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Using PerformancePoint against tabular data

PerformancePoint (PPS) is typically used against multidimensional data sources (i.e. Analysis Services), but it does have the ability, albeit limited, to work against tabular data sources such as SQL Server tables, SharePoint Lists, Excel Services, Import From Excel Workbooks, and even PowerPivot (with its xVelocity engine).

Data sources serve as the foundation for KPIs and analytic charts and grids.  In addition, data sources can be used for dashboard filters.  Specifically, tabular data sources can be used for the Custom Table filter and the multidimensional (i.e. Analysis Services) data source can be used for the Multidimensional Expressions (MDX) query, member selection, named set, time intelligence, and time intelligence connection formula filters.

The following two sections discuss the two broad categories of data sources that PPS supports: multidimensional data sources and tabular data sources.

Multidimensional Data Sources

Multidimensional data sources are all variants of SQL Server Analysis Services.  They feature dimensions, fact data, and support for the MDX language, as opposed to columns and values that are used in tabular data sources.

Multidimensional data sources are really the primary use case for PPS, and many features such as analytic charts and grids and the decomposition tree in PPS require multidimensional data to operate.  If you do not have any data in multidimensional format, consider porting some of it to a multidimensional format to take full advantage of the features of PPS.

To use PowerPivot, in PPS create a Multi-Dimensional Analysis Services data source and use a connection sting pointing to an Excel file in SharePoint that has a PowerPivot model.

Tabular Data Sources

Tabular data sources come in a wide variety of formats.  Tabular data sources all feature columns and rows and conceptually are similar to a spreadsheet.  Tabular data sources have limited functionality.  You can represent them as KPIs on scorecards or have them appear as data values within filters to interact with various nonanalytic report types.  Generally, this is the extent of their functionality.

Conceptually, tabular data is turned into “microcubes” within Dashboard Designer.  Each tabular data source can define dimension and fact data types in the data source definition editor.

Dimension values are populated through members that are currently available in the data column.  For instance, a dimension column can contain Yes or No values.  If the data only contains No values, it will not be possible to select a Yes value when adding a dimension filter to a KPI until the data contains at least one Yes value.  In addition, dimensions created from tabular data are also always flat.  Therefore, it is not possible to create a parent/child relationship and hierarchies between dimension values.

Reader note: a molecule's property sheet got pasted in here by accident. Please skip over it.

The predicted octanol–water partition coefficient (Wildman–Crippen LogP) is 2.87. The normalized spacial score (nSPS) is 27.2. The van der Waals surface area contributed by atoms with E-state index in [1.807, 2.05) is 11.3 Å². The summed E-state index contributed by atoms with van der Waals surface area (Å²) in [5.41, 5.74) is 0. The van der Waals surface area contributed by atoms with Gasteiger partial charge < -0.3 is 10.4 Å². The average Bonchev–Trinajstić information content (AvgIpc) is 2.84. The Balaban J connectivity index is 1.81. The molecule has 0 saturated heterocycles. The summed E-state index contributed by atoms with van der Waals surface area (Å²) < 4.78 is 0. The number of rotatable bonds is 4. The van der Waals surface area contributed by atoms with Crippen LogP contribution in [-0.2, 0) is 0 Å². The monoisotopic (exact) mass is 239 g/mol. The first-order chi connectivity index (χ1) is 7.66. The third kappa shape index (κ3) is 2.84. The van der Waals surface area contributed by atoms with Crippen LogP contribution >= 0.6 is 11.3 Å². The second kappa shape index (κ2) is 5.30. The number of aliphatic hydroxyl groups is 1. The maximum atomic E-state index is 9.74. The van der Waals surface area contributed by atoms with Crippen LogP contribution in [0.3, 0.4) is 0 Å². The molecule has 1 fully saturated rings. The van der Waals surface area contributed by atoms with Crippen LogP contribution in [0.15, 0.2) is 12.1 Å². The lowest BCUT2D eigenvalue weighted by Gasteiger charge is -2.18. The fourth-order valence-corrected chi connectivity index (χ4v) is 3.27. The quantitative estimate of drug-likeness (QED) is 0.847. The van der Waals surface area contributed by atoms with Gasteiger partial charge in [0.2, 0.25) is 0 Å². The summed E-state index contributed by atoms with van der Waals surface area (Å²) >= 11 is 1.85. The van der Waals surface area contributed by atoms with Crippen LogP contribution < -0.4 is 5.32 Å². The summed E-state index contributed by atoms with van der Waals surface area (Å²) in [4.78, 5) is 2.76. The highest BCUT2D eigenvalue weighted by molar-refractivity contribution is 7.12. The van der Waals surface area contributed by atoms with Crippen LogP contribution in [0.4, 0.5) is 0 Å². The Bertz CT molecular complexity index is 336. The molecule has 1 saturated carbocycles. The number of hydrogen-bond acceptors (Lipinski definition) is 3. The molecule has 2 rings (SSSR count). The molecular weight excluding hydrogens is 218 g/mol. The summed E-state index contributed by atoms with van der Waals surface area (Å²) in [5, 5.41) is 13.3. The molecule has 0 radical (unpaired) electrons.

Fact data types are determined by the contents of the list.  If all the data values are numbers, the data type is considered a number and can be aggregated as numbers.  If just one value is text, the entire list will be considered as text fact data.

The Data Source template allows you to select the appropriate data source for your KPIs.  For KPIs, you can use all types of PPS data sources.  For analytic chart and analytic grid reports, a multidimensional data source is required.

More info:

PerformancePoint 2010 Data Sources

You Can Use SQL Server “Denali” PowerPivot Models as PerformancePoint 2010 Data Sources

Using PowerPivot with PerformancePoint Services (PPS) 2010

Using PerformancePoint Services (PPS) with PowerPivot SQL Server 2012 RC0

James Serra's Blog

James is a big data and data warehousing technology specialist at Microsoft. He is a thought leader in the use and application of Big Data technologies, including MPP solutions involving hybrid technologies of relational data, Hadoop, and private and public cloud. Previously he was an independent consultant working as a Data Warehouse/Business Intelligence architect and developer. He is a prior SQL Server MVP with over 30 years of IT experience. James is a popular blogger (JamesSerra.com) and speaker, having presented at dozens of PASS events including the PASS Business Analytics conference and the PASS Summit. He is the author of the book “Reporting with Microsoft SQL Server 2012”. He received a Bachelor of Science degree in Computer Engineering from the University of Nevada-Las Vegas.


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